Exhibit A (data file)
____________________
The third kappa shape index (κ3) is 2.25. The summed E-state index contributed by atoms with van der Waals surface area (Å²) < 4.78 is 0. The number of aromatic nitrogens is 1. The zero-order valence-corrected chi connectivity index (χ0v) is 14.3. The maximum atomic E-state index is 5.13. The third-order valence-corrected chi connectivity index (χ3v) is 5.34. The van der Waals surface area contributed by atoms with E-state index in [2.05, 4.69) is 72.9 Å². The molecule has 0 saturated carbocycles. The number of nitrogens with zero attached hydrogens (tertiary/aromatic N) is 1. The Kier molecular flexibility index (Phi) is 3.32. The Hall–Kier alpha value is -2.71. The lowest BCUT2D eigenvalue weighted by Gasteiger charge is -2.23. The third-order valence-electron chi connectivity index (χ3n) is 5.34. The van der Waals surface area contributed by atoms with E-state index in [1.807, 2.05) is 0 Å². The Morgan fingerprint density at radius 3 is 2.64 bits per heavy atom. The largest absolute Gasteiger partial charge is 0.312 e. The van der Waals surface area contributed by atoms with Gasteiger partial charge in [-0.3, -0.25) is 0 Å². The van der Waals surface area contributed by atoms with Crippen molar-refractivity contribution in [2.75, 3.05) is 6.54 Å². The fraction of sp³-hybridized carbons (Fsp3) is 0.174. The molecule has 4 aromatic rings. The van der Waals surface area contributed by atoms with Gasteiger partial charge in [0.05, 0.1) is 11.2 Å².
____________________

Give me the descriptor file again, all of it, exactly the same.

The third kappa shape index (κ3) is 2.25. The summed E-state index contributed by atoms with van der Waals surface area (Å²) < 4.78 is 0. The number of aromatic nitrogens is 1. The zero-order valence-corrected chi connectivity index (χ0v) is 14.3. The maximum atomic E-state index is 5.13. The third-order valence-corrected chi connectivity index (χ3v) is 5.34. The van der Waals surface area contributed by atoms with E-state index in [2.05, 4.69) is 72.9 Å². The molecule has 0 saturated carbocycles. The number of nitrogens with zero attached hydrogens (tertiary/aromatic N) is 1. The Kier molecular flexibility index (Phi) is 3.32. The Hall–Kier alpha value is -2.71. The lowest BCUT2D eigenvalue weighted by Gasteiger charge is -2.23. The third-order valence-electron chi connectivity index (χ3n) is 5.34. The van der Waals surface area contributed by atoms with E-state index in [1.807, 2.05) is 0 Å². The Morgan fingerprint density at radius 3 is 2.64 bits per heavy atom. The largest absolute Gasteiger partial charge is 0.312 e. The van der Waals surface area contributed by atoms with Gasteiger partial charge in [-0.3, -0.25) is 0 Å². The van der Waals surface area contributed by atoms with Crippen molar-refractivity contribution in [2.75, 3.05) is 6.54 Å². The fraction of sp³-hybridized carbons (Fsp3) is 0.174. The molecule has 4 aromatic rings. The van der Waals surface area contributed by atoms with Gasteiger partial charge in [0.05, 0.1) is 11.2 Å².